Ladies and Gents, the moment many of us have been waiting for arrived on Sunday night. The highly anticipated season four premiere of the critically acclaimed and fan favorite, Insecure, made it’s way back into our homes. While fans continue to push Issa Rae and team to create an hours worth of content, a more realistic compromise is in play with two additional episodes ordered this season. Keeping up with their episodic themes, this season “lowkey” will rule the season. First up,  a season three recap:

Now let’s get down with Issa Dee. Issa is still enough of herself for you to continue to root her own in the premiere. If you’ll remember, she was on her insecure-season-4-episode-1-issa-raeadulting shit last season and the fruits of that commitment have made its way into this season. Committed to self-care Sundays, seeing her block party through and good vibes only, it’s clear that a shift is in the midst. The season opens with Issa proclaiming that she’s no longer friends with Molly (Yvonne Orji). We then flashback to four months before the block party. We’re tasked with enjoying the bread crumbs that’ll lead to, yet another disagreement between the two. But unlike the three seasons prior, they want us to see this as more final. And that’s fine with me. In the premiere, Issa partners with Condola (Christina Elmore) on her block party. It’s a good look and move for her. She’s gone from the girl riddled with insecurities and uncertainties, to a woman who can share space with another woman and step up and follow her dreams. Nothing was more heartwarming than her selling the vision to potential donors. Her awkwardness still made it’s way onto the scene and offered the beautiful comedic relief we’ve come to love her for. But it’s not all easy for her. She’s left to decide, does she befriend Condola, who is seeing Lawrence and continue to accept Molly’s negative advice masked in “I’m just trying to keep you accountable” and shit.

insecure-season-4-episode-1-yvonne-orjiSpeaking of Molly. Homegirl really hasn’t changed much. And if you check out black twitter, you’ll see a host of us are simply sick of Molly and her shit. While Issa has worked through her insecurities, it feels on-brand that the culprit this season will be Molly. No one’s insecure nature was more evident than Molly’s. And, most of us have always noticed it. But, it feels extra heightened because Issa, our primary focal point, is thriving, shining and ultimately leaving the light on a Molly, who albeit is intelligent professionally, seems to continuously show minimal growth in their friendship. Molly is the friend who has all the answers for you, but none for herself. She’s dating Andrew (Alexander Hodge) and in traditional Molly fashion, she’s looking for all the reasons to leave versus stay. If you’ve seen her date one man, you’ve seen her date this one. The highlight of the night came when Issa called her out and she actually stepped up and sent a text that left her vulnerable and seemingly ready to grow. But… I’ll believe it when I see it.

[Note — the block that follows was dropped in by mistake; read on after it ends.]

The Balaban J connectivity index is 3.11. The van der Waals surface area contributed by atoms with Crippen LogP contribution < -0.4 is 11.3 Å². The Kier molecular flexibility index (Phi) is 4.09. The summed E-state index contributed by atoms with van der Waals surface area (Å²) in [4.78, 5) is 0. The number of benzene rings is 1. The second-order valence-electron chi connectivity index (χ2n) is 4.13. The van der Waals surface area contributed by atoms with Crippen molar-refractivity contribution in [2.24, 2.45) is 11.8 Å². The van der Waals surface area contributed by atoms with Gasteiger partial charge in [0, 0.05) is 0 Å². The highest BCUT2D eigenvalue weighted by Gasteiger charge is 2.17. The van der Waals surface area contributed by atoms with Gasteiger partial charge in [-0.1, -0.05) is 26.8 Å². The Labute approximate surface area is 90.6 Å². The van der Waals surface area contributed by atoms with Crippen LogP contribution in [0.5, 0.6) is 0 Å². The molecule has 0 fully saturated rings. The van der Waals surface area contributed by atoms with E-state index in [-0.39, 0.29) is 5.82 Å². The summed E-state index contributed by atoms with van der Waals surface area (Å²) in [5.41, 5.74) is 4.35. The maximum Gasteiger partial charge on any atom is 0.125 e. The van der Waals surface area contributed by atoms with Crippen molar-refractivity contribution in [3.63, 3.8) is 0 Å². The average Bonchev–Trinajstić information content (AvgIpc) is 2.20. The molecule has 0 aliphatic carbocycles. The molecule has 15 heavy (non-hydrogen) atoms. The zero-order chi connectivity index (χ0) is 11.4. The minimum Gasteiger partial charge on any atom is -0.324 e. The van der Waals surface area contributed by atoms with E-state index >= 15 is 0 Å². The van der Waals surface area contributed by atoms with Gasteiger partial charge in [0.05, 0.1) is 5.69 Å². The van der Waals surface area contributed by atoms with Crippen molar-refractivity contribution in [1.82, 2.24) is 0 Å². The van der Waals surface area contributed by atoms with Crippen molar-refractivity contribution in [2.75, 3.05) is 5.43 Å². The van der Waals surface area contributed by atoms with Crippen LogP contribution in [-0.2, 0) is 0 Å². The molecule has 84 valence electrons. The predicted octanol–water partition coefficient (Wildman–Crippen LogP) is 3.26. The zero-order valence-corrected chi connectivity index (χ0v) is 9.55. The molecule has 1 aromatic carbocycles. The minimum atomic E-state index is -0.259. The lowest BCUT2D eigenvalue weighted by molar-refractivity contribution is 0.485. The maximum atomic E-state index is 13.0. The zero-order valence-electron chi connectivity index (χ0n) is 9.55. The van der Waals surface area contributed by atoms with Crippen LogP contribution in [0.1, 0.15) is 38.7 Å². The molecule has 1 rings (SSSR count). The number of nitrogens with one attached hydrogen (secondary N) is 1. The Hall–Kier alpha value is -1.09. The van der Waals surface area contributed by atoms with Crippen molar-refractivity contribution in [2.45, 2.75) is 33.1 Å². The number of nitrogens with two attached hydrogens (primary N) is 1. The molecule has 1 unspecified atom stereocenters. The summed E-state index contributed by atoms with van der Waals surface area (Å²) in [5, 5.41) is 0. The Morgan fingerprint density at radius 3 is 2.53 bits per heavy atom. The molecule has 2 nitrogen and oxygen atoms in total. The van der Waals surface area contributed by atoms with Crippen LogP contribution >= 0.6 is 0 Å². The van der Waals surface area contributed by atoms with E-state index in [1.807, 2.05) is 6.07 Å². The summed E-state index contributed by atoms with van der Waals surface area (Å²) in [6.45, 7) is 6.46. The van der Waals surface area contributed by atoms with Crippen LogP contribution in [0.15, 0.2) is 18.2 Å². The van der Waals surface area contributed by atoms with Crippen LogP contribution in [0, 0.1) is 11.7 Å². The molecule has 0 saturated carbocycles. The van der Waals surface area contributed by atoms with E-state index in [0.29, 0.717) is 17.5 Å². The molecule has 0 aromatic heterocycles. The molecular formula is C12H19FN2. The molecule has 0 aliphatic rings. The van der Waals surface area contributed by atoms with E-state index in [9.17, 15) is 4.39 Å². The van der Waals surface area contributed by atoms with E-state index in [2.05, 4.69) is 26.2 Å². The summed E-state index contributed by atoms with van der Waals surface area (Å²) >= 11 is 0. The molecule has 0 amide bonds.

The other series regulars made appearances, though not in a way that really shifted the premiere. Tiffany (Amanda Seales), is her usual diva, I need to be the center of attention self. Kelli (Natasha Rothwell) is always a good time. She continues to remain that unfiltered friend that will have a good time, whether you want to be a part or not. Lawrence, nude butt shots and all, is sure to make his #lawrencehive happy. He’s dating, situated and like Issa, a sharp contrast from the kid we met in season one. 30+ plus Insecure friends, even Molly on her best day, are the reason we love this show.


The love letter to Inglewood is still there and it was my favorite part of the premiere. Maybe it’s because I’m in isolation like the rest of you, or maybe it’s because I’m in Los Angeles and look to this show to give me my next round of black-owned places to visit annually. Whatever it is, Issa and the team continue to highlight the black experience in a way that’s flattering to us. While there are themes present,  the best part about this show is its ability to allow blackness to ooze off the characters, in the spaces they occupy all the while allowing us to feel seen and authentic as black viewers.

Check out the Inside The Episode clip and the trailer for next week. Costumes and homage to our black favorites! I. Can’t. Wait. Insecure Sunday night at 10:00pm on HBO. 

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